There’s a remarkable consistency from defence experts when it comes to the question of the relocation of the UK’s nuclear “deterrent” in the event of Scottish independence. Time and again, when anyone who isn’t a politician is asked the question, they give the same answer: it can’t be done.
The latest is Sir David Omand, a man described by the Scotsman today as “Tony Blair’s spymaster”. The former head of GCHQ offered the view that “I don’t see a feasible alternative site at reasonable cost. My fear is that it would precipitate the UK out of the nuclear business”, adding his weight to an opinion previously expressed by the former First Sea Lord, Admiral Lord West and other “senior military sources”.
That opinion is curiously at odds with that of most Unionist politicians – particularly Labour ones who insist that independence would merely move Trident “a couple of hundred miles down the M74″ and therefore not make any significant contribution to global nuclear disarmament (and therefore be pointless). It’s easy to see why they would make that claim while trying to defend the Union. It’s rather harder to see why the various defence experts would have to gain from lying about it.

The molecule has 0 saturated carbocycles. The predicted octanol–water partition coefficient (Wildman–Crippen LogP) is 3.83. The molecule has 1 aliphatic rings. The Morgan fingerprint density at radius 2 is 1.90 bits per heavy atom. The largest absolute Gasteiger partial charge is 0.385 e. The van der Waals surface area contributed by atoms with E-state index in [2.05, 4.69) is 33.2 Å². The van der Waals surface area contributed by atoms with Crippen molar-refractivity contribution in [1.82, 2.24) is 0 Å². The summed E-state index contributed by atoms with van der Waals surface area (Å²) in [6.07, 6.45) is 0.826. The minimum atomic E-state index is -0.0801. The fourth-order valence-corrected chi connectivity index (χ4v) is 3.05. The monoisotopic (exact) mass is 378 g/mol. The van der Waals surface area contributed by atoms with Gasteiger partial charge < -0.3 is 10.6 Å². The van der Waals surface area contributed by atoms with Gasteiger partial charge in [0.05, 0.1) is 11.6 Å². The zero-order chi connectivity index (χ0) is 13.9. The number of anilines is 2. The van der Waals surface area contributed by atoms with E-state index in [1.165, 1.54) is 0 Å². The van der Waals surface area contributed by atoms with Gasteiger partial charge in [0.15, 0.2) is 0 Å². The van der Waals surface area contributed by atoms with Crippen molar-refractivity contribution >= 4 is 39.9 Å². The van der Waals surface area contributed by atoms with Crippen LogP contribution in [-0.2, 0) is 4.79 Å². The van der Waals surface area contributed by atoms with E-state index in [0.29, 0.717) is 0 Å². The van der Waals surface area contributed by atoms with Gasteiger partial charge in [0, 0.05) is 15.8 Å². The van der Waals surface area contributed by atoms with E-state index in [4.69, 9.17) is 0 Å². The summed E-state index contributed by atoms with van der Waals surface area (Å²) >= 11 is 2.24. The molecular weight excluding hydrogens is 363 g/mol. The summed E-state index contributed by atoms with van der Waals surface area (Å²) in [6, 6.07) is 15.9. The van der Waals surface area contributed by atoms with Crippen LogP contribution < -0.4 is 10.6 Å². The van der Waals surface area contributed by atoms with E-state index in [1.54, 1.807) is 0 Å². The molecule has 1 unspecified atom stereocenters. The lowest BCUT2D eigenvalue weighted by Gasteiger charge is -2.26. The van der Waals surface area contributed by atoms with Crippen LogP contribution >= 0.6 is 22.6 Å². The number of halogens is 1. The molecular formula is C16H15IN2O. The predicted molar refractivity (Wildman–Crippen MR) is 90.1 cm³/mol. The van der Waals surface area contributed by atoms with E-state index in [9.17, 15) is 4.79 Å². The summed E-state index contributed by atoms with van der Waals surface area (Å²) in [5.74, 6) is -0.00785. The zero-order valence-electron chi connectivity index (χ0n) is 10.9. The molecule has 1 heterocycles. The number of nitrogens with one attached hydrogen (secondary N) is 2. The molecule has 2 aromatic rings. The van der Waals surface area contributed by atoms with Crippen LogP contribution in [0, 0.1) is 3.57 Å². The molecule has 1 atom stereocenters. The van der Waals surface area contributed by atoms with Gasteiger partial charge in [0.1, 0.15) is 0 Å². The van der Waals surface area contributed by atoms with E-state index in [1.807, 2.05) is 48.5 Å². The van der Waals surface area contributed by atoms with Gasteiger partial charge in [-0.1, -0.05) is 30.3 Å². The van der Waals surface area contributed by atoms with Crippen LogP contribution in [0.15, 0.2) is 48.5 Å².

More remarkable still, though, is the second part of the Scotsman’s piece on Sir David, in which he’s quoted by the paper as saying “it should be made clear to Scots that before any referendum that the government of an independent Scotland would be forced to cover the cost of any removal of Trident.”
It’s a suggestion rather akin to if you’d let someone park their car on your driveway as a favour in return for them occasionally picking up some shopping for you in it. Then you decide you’d rather rip up the driveway and have a nice front garden (and get your own shopping in future), but your acquaintance demands that YOU pay to have the car towed away and to build them a new garage to keep it in.
We don’t think those negotiations would last long, do you?